And, as I would expect in a rural area, local individuals, organizations and businesses have also given their generous financial support to the project.

Smith has also established an online fundraising site at YouCaring. About a month remains to meet that $10,000 fundraising goal.

The popularity of a Minnesota Children’s Museum traveling Storyland exhibit which came to Redwood Falls inspired library staff to consider a permanent outdoor literacy-based play space. If all goes as planned, the custom-designed farming and camping themed play area should be under construction in the spring of 2016.

FYI: If you missed my post yesterday on Sibley Farm inside Mankato’s Sibley Park, click here. It’s another great example of how southern Minnesota is connecting kids to the region’s strong agricultural heritage and base.

© Copyright 2015 Audrey Kletscher Helbling


How you can make a difference in one Minnesota kindergarten classroom August 24, 2013

Looking to the front and one side of the school.

Long gone are the days of ink well desks, blackboards and Big Chief tablets.  Minnesota Prairie Roots file photo of Little Prairie School, rural Dundas, Minnesota.

MY ELDEST DAUGHTER’S friend, Laura, teaches at Earle Brown Elementary School in the north metro, in Brooklyn Center, Minnesota, Independent School District 286.

I’ve met Laura once. Mostly I “know” Laura because I follow her “These are a Few of my Favorite Things” blog. Click here to reach her blog and you will meet a young woman who is passionate about life, about teaching, about helping others (she’s been on summer mission trips to Africa), about photography, her faith and more.

Laura is the kind of person you would hope would teach your children or grandchildren. She cares. Deeply.

Presidential portraits grace the blackboard by the teacher's desk.

Technology long ago replaced the blackboards of my youth. Minnesota Prairie Roots file photo.

That said, this passionate teacher is looking to buy two iPad minis for her classroom to use in literacy and math centers. Her school district, she says, doesn’t have the monies for such purchases. She needs about $900 and has set up a donation venue at DonorsChoose.org. Click here to reach her Donors page, where you will find more details.

Laura writes in part:

My kindergartners start school already behind academically. Many of them have never set foot in a school environment. Others don’t come to school with clean clothes or proper school supplies. A third of my class doesn’t speak English as their first language.

But the thing is, my kids don’t know they are behind. They don’t realize the challenges they are facing. They are five, and this is life as they know it. They come in my door ready to learn, EXCITED to learn. I want to capitalize on this eagerness and provide them the best environment with the best tools at their fingertips. My goal is to have them leave kindergarten at or above grade level. My goal is for each of my students to know that they matter and they are loved. I want my students to know that they have what it takes to accomplish something in this world.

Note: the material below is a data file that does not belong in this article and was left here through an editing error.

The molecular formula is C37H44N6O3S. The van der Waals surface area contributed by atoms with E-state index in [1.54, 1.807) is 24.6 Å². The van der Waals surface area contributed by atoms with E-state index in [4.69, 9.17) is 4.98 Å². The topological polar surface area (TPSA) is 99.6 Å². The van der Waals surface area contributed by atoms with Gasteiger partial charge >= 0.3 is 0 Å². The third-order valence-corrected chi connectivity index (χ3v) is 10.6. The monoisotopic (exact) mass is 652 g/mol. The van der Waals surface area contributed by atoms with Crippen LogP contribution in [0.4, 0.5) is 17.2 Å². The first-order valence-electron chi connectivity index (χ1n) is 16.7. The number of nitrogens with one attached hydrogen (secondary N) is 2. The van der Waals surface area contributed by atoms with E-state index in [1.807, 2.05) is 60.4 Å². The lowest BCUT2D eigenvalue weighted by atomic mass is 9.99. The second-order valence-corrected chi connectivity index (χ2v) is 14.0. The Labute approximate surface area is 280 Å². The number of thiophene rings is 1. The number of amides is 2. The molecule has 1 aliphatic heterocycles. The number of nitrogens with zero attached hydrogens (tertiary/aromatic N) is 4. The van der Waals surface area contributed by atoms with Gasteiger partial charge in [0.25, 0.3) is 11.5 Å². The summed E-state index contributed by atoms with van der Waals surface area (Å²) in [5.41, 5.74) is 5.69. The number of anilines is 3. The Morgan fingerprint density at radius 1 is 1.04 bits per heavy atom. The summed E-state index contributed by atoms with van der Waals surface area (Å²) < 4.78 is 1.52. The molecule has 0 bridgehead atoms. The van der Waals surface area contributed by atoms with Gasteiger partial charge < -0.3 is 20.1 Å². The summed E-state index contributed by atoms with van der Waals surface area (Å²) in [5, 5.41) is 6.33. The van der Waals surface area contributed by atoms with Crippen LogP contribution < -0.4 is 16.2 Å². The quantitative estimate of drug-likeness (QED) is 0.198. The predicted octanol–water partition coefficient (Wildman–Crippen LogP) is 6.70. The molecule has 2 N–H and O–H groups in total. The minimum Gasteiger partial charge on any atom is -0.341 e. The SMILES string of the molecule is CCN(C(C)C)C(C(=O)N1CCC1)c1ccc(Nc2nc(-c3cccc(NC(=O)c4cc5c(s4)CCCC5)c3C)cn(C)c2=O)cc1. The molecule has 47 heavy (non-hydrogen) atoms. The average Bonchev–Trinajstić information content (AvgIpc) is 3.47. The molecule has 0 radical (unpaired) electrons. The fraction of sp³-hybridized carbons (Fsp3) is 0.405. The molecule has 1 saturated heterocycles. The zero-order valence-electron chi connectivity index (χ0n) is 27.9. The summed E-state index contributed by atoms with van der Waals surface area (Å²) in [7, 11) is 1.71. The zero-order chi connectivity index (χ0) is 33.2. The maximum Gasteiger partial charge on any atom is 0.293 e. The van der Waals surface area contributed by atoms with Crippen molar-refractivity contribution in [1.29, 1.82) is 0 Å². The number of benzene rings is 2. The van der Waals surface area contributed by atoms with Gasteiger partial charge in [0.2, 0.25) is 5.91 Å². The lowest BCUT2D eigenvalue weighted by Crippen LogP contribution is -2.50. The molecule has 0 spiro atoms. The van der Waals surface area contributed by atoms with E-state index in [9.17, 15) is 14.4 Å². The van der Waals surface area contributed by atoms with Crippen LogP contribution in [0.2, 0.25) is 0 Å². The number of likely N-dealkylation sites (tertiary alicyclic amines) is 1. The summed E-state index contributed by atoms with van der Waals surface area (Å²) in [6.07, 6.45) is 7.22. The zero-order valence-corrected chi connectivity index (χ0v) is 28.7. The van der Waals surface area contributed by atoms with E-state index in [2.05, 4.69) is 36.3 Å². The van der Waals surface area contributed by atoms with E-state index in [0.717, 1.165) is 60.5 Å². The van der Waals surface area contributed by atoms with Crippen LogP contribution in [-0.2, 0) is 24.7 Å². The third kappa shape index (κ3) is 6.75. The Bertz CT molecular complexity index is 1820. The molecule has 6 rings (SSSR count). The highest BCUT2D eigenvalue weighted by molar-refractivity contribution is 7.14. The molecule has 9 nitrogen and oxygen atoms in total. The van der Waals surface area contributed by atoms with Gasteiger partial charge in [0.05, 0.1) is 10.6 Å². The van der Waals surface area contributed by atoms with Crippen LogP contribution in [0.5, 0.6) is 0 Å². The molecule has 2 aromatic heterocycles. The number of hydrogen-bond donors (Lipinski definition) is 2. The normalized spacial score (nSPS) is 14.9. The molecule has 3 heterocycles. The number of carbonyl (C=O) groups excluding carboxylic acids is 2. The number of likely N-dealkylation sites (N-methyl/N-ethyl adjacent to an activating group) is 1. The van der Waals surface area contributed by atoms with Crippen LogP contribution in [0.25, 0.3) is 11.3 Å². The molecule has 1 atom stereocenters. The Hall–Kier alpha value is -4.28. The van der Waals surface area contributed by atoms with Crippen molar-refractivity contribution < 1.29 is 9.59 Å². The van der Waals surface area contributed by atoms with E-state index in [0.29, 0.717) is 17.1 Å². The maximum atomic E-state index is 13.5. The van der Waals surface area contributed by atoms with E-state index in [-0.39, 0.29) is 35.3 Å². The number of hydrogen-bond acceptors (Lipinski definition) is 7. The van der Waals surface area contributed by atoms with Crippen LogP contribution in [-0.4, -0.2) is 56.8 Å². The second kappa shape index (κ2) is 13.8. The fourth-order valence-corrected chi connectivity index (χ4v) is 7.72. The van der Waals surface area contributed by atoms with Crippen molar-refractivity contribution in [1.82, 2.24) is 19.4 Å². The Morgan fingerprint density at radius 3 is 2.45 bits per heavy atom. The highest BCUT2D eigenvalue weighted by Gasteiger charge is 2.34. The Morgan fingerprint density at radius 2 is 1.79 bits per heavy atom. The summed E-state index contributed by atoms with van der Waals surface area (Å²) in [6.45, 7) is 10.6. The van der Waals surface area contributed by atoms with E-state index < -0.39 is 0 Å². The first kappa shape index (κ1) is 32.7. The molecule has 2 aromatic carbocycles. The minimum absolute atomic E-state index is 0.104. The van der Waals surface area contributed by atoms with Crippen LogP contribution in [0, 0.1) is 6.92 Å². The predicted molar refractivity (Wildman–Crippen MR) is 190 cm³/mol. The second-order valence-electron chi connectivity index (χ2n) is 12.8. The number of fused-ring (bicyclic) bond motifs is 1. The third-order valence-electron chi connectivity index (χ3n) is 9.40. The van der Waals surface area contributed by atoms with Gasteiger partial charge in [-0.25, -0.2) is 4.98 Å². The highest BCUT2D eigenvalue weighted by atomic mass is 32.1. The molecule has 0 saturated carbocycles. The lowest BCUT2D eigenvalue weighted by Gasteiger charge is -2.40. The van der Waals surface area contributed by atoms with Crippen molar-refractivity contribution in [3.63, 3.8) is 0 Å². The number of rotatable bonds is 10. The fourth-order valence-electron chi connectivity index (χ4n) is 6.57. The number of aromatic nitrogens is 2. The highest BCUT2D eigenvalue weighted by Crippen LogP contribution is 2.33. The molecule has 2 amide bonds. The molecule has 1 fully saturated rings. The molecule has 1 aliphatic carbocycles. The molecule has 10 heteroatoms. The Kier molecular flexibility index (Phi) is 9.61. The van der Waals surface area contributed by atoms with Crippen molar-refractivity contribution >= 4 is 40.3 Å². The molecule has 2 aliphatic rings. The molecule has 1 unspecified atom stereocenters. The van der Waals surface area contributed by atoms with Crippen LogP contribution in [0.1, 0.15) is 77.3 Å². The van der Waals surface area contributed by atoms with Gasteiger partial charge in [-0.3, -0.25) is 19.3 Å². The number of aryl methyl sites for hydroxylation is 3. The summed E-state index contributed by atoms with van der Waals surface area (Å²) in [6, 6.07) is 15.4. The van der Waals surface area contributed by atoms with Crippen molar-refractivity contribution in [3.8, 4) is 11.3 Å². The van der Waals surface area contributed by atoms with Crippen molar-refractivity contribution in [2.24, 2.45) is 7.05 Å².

Can you sense this teacher’s enthusiasm and love for her students? I can. She wants (let’s reread this) her kids “to know that they have what it takes to accomplish something in this world.”

You should also know that the label of “high poverty,” based on the percentage of students eligible for free or reduced lunches, is attached to Earle Brown Elementary.

Please consider donating. For the sake of those five-year-olds.

Click here to link to Ms. Karsjen’s project and give.

© Copyright 2013 Audrey Kletscher Helbling


My dream come true: A Little Free Library installed in my hometown on the southwestern Minnesota prairie July 3, 2012

IMAGINE GROWING UP in a town without a library and, all your life, wishing for a library in your hometown.

Then imagine one July day, when you have been gone for nearly four decades and are old enough to qualify as a senior citizen, that a couple drives into your hometown in their station wagon to deliver a library.

That scenario played out in my hometown on Sunday afternoon as Todd Bol, co-founder of the Little Free Library, traveled three hours from Hudson, Wisconsin, with his wife, Susan, and their two dogs to deliver and install a LFL at the Vesta Cafe in the southwestern Minnesota prairie town of Vesta.

Troy Krause of The Redwood Falls Gazette interviews Little Free Library co-founder Todd Bol as Dorothy Marquardt, left, and Karen Lemcke of the Vesta Commercial Club listen.